Why Math Might Be The Secret To School Success : NPR Ed A new study is focusing on what works best to prepare kids for school. Math may be what really counts, say researchers; one of them describes it as "a lever to improve outcomes for kids longer term."

Why Math Might Be The Secret To School Success

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STEVE INSKEEP, HOST:

The White House holds a summit this week on early childhood education, and that brings to mind an eternal truth. Everybody is in favor of kids and education.

RENEE MONTAGNE, HOST:

Well, let's be a little more precise. Everybody is in favor of platitudes about supporting kids and education.

INSKEEP: It's a bit trickier to define exactly what adults can do to help kids get ahead. And today, we report on a study that tries to identify that.

MONTAGNE: It's a nine-year study conducted in New York. The central question - what can you teach preschoolers that will make a difference when they're older?

INSKEEP: NPR's Anya Kamenetz reports the answer may be as simple as one two three.

(SOUNDBITE OF CHILDREN COUNTING)

UNIDENTIFIED CHILDREN: One. Two. Three. Four.

ANYA KAMENETZ, BYLINE: At PS 43 in Far Rockaway, Queens, 14 4-year-olds are using their whole bodies to count. This is a radical departure from how math is usually taught.

DOUG CLEMENTS: Most teachers, of course, have been through our United States mathematics education. So they tend to think of math as just skills. They tend to think of it as a quiet activity where you pull out paper, and you write all your facts down.

KAMENETZ: Doug Clements at the University of Denver is the creator of Building Blocks - the math curriculum at the heart of this new study. Building Blocks math, he says, is designed to be exciting, fun and loud.

(SOUNDBITE OF CLASSROOM)

UNIDENTIFIED CHILDREN: (Yelling) Rectangle.

GAYLE CONIGLIARO: It's a rectangle. It's not a square?

MULTIPLE UNIDENTIFIED CHILDREN: (Yelling) No. Rectangle.

CONIGLIARO: Aren't all rectangles squares?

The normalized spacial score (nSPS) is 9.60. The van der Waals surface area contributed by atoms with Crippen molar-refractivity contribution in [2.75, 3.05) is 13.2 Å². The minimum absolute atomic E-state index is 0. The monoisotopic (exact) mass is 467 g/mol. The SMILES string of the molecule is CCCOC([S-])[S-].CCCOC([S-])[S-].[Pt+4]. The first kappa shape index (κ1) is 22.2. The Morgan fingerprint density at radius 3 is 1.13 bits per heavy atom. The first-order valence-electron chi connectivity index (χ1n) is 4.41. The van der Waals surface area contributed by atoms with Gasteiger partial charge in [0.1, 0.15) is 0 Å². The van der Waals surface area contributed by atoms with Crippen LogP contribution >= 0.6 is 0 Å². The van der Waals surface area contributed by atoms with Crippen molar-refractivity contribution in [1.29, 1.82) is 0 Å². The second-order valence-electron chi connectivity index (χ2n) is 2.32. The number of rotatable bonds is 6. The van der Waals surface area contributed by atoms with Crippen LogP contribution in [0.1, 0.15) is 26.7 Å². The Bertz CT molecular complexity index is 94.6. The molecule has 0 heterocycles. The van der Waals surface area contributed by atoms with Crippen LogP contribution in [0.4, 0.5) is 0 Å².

UNIDENTIFIED CHILDREN: (Yelling) No.

CONIGLIARO: No, they're not?

UNIDENTIFIED CHILD: A square is a special rectangle.

CONIGLIARO: That's terrific.

KAMENETZ: PS 43 is one of 69 low-income schools around New York City chosen for this randomized, controlled trial. Half will try Building Blocks, and the other half are a control group. The study is funded by the Robin Hood Foundation. They set out to find what interventions work best for pulling young children out of poverty.

Pamela Morris with research group MDRC is the study's lead investigator. She drew on new findings that say math knowledge at the beginning of elementary school is the single strongest predictor of whether a student will graduate high school.

PAMELA MORRIS: Children who do well in math in preschool do better not only in math but also in their reading skills later on such that math might be sort of a lever to improve outcomes for kids longer-term.

KAMENETZ: But, says Doug Clements, the designer of Building Blocks, there's a problem in pre-K.

CLEMENTS: How much time did the average kid spend on mathematics a day in a five-hour day? Fifty-eight seconds.

KAMENETZ: Not with Building Blocks. Here, kids encounter math games, computer programs, toys, activities.

CLEMENTS: We want kids running around the classroom and bumping into mathematics at every turn.

(SOUNDBITE OF MATH LESSON)

CONIGLIARO: If you think this is a shape, raise your hand and tell me its name. Caliegha (ph).

CALIEGHA: It's a circle.

CONIGLIARO: It is. How do you know it's a circle?

UNIDENTIFIED CHILD: It goes around and around.

KAMENETZ: How do you know? When the teacher, Gayle Conigliaro, asks this, she's getting the kids to think about their own thinking. That's a skill called meta-cognition. Explaining your reasoning out loud also develops verbal ability.

(SOUNDBITE OF MATH LESSON)

CONIGLIARO: You know what? The rhombus...

UNIDENTIFIED CHILD: A trapezoid.

CONIGLIARO: You remembered so nicely. Good job. Give me a high-five. Nice work.

KAMENETZ: This $25-million study will follow the children all the way through third grade, looking for an impact on test scores and higher-order thinking skills. But Conigliaro, a 24-year veteran teacher, says she's already convinced.

CONIGLIARO: I just feel like the aha moment. This is what teaching should be. And we would just like it - be a research-based program - so that we can give our kids the best.

KAMENETZ: Just a few months into the school year, she says, the kids' progress amazes her every day. Anya Kamenetz, NPR News, New York.

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